________________ CM . . . . Volume XV Number 4 . . . . October 10, 2008


Wolf Rider.

Sharon Stewart.
Toronto, ON: Scholastic Canada, 2008.
340 pp., pbk., $8.99.
ISBN 978-0-439-93646-0.

Subject Headings:
Ravenes - Juvenile fictions.
Wolves - Juvenile fictions.

Grades 7-11 / Ages 12-16.

Review by Joan Marshall.

**** /4


Crossing a dark side passage between two structures, Tok heard a dull thud, and thought he saw a flicker of movement. Calling Brekka, he dove down it to investigate. And there in the half-light he made out the shapes of Tulik and Vikka. They had ripped open a large soft blackish object and tugged out its contents, spilling chunks of something on the ground. Tok could hear the wolves crunching bones, and then he smelled what they were eating. Something so rich and delicious that saliva began to drip from his beak.

"What is it?" he asked Brekka as they circled down.
"I know such things well," she replied. "It is food cast away by the Two-Legs. I ate such fare all the time on the Hills of Shame."

The two wolves looked up from their meal as Tok and Brekka lit beside them. "Help yourselves," said Tulik. "It's a feast. And there's so much of it!"

"You must leave it. You're endangering the rest of the pack!" warned Tok.

"Just a few bites more," said Vikka. "We were so hungry, and when we caught a whiff of this we just couldn't help ourselves."

"Leave it!" thundered a voice from behind them. And there stood Durnal with the rest of the pack behind him. "How dare you!" he snarled, his green eyes blazing, as the two young wolves cowered before him.

Suddenly part of the structure behind them opened outward, and they all cringed. Light streamed out from inside, and in the middle of it stood a Two-Legs holding another of the big soft objects.  It stared at the wolves, then its mouth opened wide and it began to scream.

     In this outstanding sequel to Raven Quest, Tok, legendary raven hero who had reunited his flock with the wolves who provide the carcasses they all feed on, finds himself again falling outside of raven law, feeling that his absence precipitated his wife's death. Uneasily watching the destruction of the environment through the actions of the Two-Legs, Tok leads the wolves north to a nirvana promised by Tunavik, the Messenger raven. Suddenly they find themselves attacked by a vicious outlaw raven group, and their journey takes on more urgency. Tok is attached to Selak, the wolf pack's vora, or female leader, who trusts him to lead them away from danger. As they evade their enemies, sneak through a huge Two-Leg city and search for a supply of deer for food, their friendship deepens. Challenged by the betrayal of family and the natural environment, the wolves and the ravens who often ride on their backs, forge ahead to a new home on the tundra where caribou are plentiful. Once there, they are confronted by Groh, Tok's ancient nemesis, now known as the Overlord, the leader of the outlaw ravens. As he battles to the death with Tok, Groh's followers kill him when they witness his breaking of the rules of the duel.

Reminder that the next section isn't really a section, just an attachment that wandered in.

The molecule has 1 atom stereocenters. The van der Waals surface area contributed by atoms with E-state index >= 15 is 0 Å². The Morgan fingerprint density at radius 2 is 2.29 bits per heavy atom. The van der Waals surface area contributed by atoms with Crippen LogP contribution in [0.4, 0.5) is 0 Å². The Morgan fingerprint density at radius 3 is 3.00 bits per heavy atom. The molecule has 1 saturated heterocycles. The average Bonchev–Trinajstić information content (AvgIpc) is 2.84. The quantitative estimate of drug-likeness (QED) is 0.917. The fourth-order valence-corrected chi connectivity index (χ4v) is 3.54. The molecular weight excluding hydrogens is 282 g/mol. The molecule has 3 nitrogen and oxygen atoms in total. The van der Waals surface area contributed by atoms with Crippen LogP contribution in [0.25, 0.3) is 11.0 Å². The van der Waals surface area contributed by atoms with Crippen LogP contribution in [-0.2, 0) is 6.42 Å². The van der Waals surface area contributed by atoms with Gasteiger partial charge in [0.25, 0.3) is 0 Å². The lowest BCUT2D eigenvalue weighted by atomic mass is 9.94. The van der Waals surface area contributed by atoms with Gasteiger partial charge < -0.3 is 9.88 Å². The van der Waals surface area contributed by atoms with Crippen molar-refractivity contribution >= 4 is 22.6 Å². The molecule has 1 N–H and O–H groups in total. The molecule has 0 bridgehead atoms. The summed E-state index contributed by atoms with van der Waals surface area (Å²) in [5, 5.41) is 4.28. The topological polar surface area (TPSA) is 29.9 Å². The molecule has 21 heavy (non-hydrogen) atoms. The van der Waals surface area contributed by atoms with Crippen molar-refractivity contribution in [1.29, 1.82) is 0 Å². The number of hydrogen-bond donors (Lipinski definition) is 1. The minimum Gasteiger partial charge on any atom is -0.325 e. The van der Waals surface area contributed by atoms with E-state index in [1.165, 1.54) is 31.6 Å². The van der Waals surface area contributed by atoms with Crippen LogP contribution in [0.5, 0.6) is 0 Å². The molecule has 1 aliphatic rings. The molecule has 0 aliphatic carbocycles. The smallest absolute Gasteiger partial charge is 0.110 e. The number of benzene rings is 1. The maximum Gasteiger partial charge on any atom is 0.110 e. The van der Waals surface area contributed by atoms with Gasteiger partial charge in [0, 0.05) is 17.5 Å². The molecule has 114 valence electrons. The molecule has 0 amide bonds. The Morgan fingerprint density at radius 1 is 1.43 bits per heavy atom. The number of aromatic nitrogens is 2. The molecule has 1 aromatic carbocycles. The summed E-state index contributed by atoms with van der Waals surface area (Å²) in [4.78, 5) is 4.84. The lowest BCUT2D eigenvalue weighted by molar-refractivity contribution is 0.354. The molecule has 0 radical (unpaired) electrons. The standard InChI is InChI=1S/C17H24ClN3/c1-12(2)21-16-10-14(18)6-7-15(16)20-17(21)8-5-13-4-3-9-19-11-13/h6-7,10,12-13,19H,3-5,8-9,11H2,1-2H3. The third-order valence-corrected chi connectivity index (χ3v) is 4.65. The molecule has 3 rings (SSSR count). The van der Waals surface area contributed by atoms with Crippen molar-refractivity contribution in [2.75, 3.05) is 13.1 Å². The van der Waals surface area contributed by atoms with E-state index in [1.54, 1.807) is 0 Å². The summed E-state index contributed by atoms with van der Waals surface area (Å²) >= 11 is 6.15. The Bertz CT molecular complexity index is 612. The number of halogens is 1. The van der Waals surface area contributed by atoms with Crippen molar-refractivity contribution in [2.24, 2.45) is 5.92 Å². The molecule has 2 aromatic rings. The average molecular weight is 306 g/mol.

The ravens and wolves are all distinct, fascinating characters, particularly Tok and Selak. Initially quite despondent over his second failure to observe raven law, Tok gradually takes on more of a leadership role and comes to realize that his flexibility has actually created new opportunities for the ravens. Over time, he also acknowledges the strength and courage of Brekka, taking her for his second wife. In stark contrast, Groh's insistence on mindless obedience has created a nasty, brutish society that cares for no one. Selak (and all the wolves) calmly accept the tragedies that befall them, going hungry in the absence of food and gratefully gorging themselves when the deer are plentiful. Selak relies on her memory of past leaders and her occasional glimpse of the future.  When she loses her pups, she cannot contain her grief and cedes the leadership of the pack to a younger, confident female, bringing herself back to normal with the help of Tok, a wise older male wolf who joins the pack, and the intervention of scientists who capture her to repair her broken body. It is interesting that Tok's son, Rokah, who believed lies about his mother's death, does relinquish his pride and acknowledge that he was wrong, taking on the leadership of Groh's company, determined to re-establish raven Korts and to aim for peace.

     This rich, complex fantasy immerses the reader in an alternate world, one that builds on the accurate observation of wolf and raven behaviour. An entire mythology of wolf and raven beliefs is unobtrusively woven into this fabulous story. The Canadian wilderness shines as the reader sees it from the point of view of the animals that depend on its on-going health. Particularly compelling is the raven and wolf attitude to human life, of which they are both wary and disdainful. Dramatic irony engages the astute reader who realizes far ahead of Tok that Rokah has betrayed him and that Brekka is falling in love with him. Witty, human-like dialogue endears the animals to the reader and advances the story.

     The themes of caring for the environment, loyalty to the community, friendship and promises kept, and the importance of considering the opinion of all, concern all boys and girls in the intended readership.

     Wolf Rider is great, classic fantasy, a must-read novel that you should run at and buy immediately.

Highly Recommended.

Joan Marshall is a bookseller in Winnipeg, MB.

To comment on this title or this review, send mail to cm@umanitoba.ca.

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ISSN 1201-9364
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